PressPass: Please describe the steps/process that a customer goes through in using ACF.
Bailey/Wipro: Typically it will be a four-phased approach: 1) Any engagement will start with a brief assessment to determine the current status and inventory of applications and a high-level compatibility matrix drawn out. 2) This will be followed by a typical pilot phase in which the first few applications will be put through the grind of compatibility testing. 3) Actual compatibility testing and remediation of the non-compatible business applications for the entire enterprise will be done and made ready for Windows Vista applications. 4) Windows Vista rollout to all desktops along with applications.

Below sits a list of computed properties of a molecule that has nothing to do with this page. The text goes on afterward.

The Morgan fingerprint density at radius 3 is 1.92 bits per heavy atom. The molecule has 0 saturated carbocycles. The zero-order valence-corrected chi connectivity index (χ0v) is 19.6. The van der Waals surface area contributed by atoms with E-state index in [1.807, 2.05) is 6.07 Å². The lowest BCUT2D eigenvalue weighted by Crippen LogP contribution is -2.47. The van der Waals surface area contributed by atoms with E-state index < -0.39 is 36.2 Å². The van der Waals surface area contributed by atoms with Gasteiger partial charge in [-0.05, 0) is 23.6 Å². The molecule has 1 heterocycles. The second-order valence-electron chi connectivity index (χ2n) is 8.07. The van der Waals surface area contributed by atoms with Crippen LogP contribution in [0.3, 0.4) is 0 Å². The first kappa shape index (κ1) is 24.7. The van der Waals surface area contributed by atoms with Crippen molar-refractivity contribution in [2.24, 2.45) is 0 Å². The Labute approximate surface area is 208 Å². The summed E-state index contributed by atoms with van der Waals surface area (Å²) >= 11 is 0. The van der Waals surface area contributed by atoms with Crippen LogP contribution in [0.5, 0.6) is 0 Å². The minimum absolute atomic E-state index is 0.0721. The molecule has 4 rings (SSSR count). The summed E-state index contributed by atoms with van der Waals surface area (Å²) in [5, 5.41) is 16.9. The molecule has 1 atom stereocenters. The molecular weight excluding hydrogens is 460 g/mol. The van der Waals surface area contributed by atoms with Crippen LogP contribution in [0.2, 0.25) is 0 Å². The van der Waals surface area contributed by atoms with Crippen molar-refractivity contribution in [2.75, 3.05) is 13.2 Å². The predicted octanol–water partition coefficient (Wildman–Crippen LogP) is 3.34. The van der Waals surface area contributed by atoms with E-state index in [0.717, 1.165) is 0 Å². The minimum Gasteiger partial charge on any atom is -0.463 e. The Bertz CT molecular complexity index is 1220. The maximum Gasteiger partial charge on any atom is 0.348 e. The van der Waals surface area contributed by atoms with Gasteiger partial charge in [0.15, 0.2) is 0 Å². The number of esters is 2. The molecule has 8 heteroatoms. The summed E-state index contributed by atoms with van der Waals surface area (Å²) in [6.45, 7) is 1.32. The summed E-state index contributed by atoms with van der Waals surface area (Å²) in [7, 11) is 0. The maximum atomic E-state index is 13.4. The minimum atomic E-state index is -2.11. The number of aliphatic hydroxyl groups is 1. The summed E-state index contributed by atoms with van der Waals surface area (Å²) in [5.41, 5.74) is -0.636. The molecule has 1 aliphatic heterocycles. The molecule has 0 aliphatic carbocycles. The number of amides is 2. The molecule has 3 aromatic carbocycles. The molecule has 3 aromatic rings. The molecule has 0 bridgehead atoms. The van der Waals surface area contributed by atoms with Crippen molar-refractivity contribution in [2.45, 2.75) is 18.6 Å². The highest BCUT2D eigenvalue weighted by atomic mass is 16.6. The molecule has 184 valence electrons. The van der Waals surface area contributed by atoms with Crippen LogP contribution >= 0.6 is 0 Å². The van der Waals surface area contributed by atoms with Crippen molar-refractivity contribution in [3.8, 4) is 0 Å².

Sabharwal/TCS: TCS has put considerable thought and investment into designing an ACF process that is applicable to customers with both centralized and de-centralized IT departments. The typical ACF steps that a customer would go through are:
Application Inventory — Building a view of the application inventory, dependencies, criticality, lifespan and business impact.
Assessment — Application compatibility analysis, defining failure modes, describing severity of problems.
Planning Application Rollout — Determining the rollout plan for the applications (or groups of applications) based on the results of the assessment and coupled with the business criticality. Decisions on application replacement and retirement.
Remediation — Corrective actions taken to fix identified issues with the applications.
Certification — A validation step to ensure that the application works on the new platform.
The ACF steps are followed by a natural progression of application packaging and distribution to the desktop infrastructure.
PressPass: How do you see ACF helping customers deploy Windows Vista in the next 6-18 months?